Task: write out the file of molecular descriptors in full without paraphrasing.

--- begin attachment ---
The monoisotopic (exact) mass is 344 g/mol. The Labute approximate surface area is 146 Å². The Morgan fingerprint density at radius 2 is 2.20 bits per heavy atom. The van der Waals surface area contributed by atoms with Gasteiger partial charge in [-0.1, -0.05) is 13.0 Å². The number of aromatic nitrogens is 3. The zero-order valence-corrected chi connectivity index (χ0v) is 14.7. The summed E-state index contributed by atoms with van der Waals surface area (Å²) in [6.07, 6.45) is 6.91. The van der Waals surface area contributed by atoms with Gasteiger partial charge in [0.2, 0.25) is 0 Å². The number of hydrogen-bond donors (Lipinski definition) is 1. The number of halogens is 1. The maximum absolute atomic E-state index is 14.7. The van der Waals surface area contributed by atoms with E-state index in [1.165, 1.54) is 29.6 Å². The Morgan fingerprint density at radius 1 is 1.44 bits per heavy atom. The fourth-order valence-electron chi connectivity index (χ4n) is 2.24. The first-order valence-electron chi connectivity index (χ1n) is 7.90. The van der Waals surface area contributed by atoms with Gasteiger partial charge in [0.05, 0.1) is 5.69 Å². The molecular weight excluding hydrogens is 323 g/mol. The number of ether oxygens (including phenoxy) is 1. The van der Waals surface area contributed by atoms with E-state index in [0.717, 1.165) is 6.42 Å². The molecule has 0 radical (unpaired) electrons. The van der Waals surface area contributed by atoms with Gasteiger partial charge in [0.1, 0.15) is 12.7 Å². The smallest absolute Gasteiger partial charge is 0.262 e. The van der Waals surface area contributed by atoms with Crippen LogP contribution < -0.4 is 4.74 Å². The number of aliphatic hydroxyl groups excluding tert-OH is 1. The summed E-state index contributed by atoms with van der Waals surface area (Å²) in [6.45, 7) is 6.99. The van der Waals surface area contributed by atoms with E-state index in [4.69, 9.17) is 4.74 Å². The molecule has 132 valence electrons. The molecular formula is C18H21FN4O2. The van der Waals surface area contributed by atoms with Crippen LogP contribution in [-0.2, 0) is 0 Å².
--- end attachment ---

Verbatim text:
The monoisotopic (exact) mass is 344 g/mol. The Labute approximate surface area is 146 Å². The Morgan fingerprint density at radius 2 is 2.20 bits per heavy atom. The van der Waals surface area contributed by atoms with Gasteiger partial charge in [-0.1, -0.05) is 13.0 Å². The number of aromatic nitrogens is 3. The zero-order valence-corrected chi connectivity index (χ0v) is 14.7. The summed E-state index contributed by atoms with van der Waals surface area (Å²) in [6.07, 6.45) is 6.91. The van der Waals surface area contributed by atoms with Gasteiger partial charge in [0.2, 0.25) is 0 Å². The number of hydrogen-bond donors (Lipinski definition) is 1. The number of halogens is 1. The maximum absolute atomic E-state index is 14.7. The van der Waals surface area contributed by atoms with E-state index in [1.165, 1.54) is 29.6 Å². The Morgan fingerprint density at radius 1 is 1.44 bits per heavy atom. The fourth-order valence-electron chi connectivity index (χ4n) is 2.24. The first-order valence-electron chi connectivity index (χ1n) is 7.90. The van der Waals surface area contributed by atoms with Gasteiger partial charge in [0.05, 0.1) is 5.69 Å². The molecular weight excluding hydrogens is 323 g/mol. The number of ether oxygens (including phenoxy) is 1. The van der Waals surface area contributed by atoms with E-state index in [0.717, 1.165) is 6.42 Å². The molecule has 0 radical (unpaired) electrons. The van der Waals surface area contributed by atoms with Gasteiger partial charge in [0.1, 0.15) is 12.7 Å². The smallest absolute Gasteiger partial charge is 0.262 e. The van der Waals surface area contributed by atoms with Crippen LogP contribution < -0.4 is 4.74 Å². The number of aliphatic hydroxyl groups excluding tert-OH is 1. The summed E-state index contributed by atoms with van der Waals surface area (Å²) in [6.45, 7) is 6.99. The van der Waals surface area contributed by atoms with E-state index in [4.69, 9.17) is 4.74 Å². The molecule has 132 valence electrons. The molecular formula is C18H21FN4O2. The van der Waals surface area contributed by atoms with Crippen LogP contribution in [-0.2, 0) is 0 Å².